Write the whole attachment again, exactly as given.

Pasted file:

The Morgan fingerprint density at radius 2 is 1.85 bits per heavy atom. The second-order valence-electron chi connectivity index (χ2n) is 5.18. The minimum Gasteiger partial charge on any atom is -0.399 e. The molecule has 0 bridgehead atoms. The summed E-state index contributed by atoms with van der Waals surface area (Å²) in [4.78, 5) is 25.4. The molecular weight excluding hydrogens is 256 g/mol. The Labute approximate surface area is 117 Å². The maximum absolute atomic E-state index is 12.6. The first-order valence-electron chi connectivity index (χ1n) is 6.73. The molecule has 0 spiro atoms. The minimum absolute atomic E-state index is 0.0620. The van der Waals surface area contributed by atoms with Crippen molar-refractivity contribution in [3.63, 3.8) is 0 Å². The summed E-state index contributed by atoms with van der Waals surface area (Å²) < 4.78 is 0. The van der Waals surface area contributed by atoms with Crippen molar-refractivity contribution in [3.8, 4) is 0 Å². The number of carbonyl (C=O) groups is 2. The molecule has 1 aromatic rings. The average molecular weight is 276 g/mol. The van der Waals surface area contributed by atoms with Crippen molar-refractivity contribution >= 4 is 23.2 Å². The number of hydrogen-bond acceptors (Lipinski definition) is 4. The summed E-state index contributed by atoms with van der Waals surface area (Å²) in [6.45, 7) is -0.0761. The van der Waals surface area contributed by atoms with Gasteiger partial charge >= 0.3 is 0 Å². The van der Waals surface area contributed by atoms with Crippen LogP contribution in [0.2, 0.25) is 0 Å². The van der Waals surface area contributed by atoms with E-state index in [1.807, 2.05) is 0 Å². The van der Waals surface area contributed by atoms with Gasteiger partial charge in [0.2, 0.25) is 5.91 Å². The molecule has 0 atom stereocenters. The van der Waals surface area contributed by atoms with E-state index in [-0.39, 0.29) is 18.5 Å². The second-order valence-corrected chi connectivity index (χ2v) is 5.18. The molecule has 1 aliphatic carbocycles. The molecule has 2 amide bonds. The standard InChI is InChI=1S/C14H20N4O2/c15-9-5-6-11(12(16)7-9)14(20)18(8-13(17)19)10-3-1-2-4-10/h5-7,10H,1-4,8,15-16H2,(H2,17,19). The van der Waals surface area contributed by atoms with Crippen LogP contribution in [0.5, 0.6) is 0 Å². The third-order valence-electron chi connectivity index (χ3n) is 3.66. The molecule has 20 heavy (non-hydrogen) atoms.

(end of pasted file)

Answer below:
The Morgan fingerprint density at radius 2 is 1.85 bits per heavy atom. The second-order valence-electron chi connectivity index (χ2n) is 5.18. The minimum Gasteiger partial charge on any atom is -0.399 e. The molecule has 0 bridgehead atoms. The summed E-state index contributed by atoms with van der Waals surface area (Å²) in [4.78, 5) is 25.4. The molecular weight excluding hydrogens is 256 g/mol. The Labute approximate surface area is 117 Å². The maximum absolute atomic E-state index is 12.6. The first-order valence-electron chi connectivity index (χ1n) is 6.73. The molecule has 0 spiro atoms. The minimum absolute atomic E-state index is 0.0620. The van der Waals surface area contributed by atoms with Crippen molar-refractivity contribution in [3.63, 3.8) is 0 Å². The summed E-state index contributed by atoms with van der Waals surface area (Å²) < 4.78 is 0. The van der Waals surface area contributed by atoms with Crippen molar-refractivity contribution in [3.8, 4) is 0 Å². The number of carbonyl (C=O) groups is 2. The molecule has 1 aromatic rings. The average molecular weight is 276 g/mol. The van der Waals surface area contributed by atoms with Crippen molar-refractivity contribution >= 4 is 23.2 Å². The number of hydrogen-bond acceptors (Lipinski definition) is 4. The summed E-state index contributed by atoms with van der Waals surface area (Å²) in [6.45, 7) is -0.0761. The van der Waals surface area contributed by atoms with Gasteiger partial charge >= 0.3 is 0 Å². The van der Waals surface area contributed by atoms with Crippen LogP contribution in [0.2, 0.25) is 0 Å². The van der Waals surface area contributed by atoms with E-state index in [1.807, 2.05) is 0 Å². The van der Waals surface area contributed by atoms with Gasteiger partial charge in [0.2, 0.25) is 5.91 Å². The molecule has 0 atom stereocenters. The van der Waals surface area contributed by atoms with E-state index in [-0.39, 0.29) is 18.5 Å². The second-order valence-corrected chi connectivity index (χ2v) is 5.18. The molecule has 1 aliphatic carbocycles. The molecule has 2 amide bonds. The standard InChI is InChI=1S/C14H20N4O2/c15-9-5-6-11(12(16)7-9)14(20)18(8-13(17)19)10-3-1-2-4-10/h5-7,10H,1-4,8,15-16H2,(H2,17,19). The van der Waals surface area contributed by atoms with Crippen LogP contribution in [0.5, 0.6) is 0 Å². The third-order valence-electron chi connectivity index (χ3n) is 3.66. The molecule has 20 heavy (non-hydrogen) atoms.